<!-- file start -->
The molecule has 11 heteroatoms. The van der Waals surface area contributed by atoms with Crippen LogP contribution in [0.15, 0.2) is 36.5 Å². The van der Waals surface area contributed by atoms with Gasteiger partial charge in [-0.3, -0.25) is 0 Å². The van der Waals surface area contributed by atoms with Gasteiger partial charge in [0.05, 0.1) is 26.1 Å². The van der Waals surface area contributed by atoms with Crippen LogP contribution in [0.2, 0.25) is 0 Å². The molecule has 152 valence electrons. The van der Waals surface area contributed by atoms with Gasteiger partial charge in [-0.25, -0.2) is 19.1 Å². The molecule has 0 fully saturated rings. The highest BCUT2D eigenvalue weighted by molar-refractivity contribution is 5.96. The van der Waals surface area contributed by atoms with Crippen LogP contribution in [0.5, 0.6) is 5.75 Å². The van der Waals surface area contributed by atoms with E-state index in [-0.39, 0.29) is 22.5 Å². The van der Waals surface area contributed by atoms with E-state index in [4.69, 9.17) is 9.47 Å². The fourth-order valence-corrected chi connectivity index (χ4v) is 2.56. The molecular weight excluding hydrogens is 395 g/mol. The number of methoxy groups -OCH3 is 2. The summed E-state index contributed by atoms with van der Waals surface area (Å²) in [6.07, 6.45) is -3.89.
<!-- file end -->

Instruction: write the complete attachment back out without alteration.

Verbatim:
The molecule has 11 heteroatoms. The van der Waals surface area contributed by atoms with Crippen LogP contribution in [0.15, 0.2) is 36.5 Å². The van der Waals surface area contributed by atoms with Gasteiger partial charge in [-0.3, -0.25) is 0 Å². The van der Waals surface area contributed by atoms with Gasteiger partial charge in [0.05, 0.1) is 26.1 Å². The van der Waals surface area contributed by atoms with Crippen LogP contribution in [0.2, 0.25) is 0 Å². The molecule has 152 valence electrons. The van der Waals surface area contributed by atoms with Gasteiger partial charge in [-0.25, -0.2) is 19.1 Å². The molecule has 0 fully saturated rings. The highest BCUT2D eigenvalue weighted by molar-refractivity contribution is 5.96. The van der Waals surface area contributed by atoms with Crippen LogP contribution in [0.5, 0.6) is 5.75 Å². The van der Waals surface area contributed by atoms with E-state index in [-0.39, 0.29) is 22.5 Å². The van der Waals surface area contributed by atoms with E-state index in [4.69, 9.17) is 9.47 Å². The fourth-order valence-corrected chi connectivity index (χ4v) is 2.56. The molecular weight excluding hydrogens is 395 g/mol. The number of methoxy groups -OCH3 is 2. The summed E-state index contributed by atoms with van der Waals surface area (Å²) in [6.07, 6.45) is -3.89.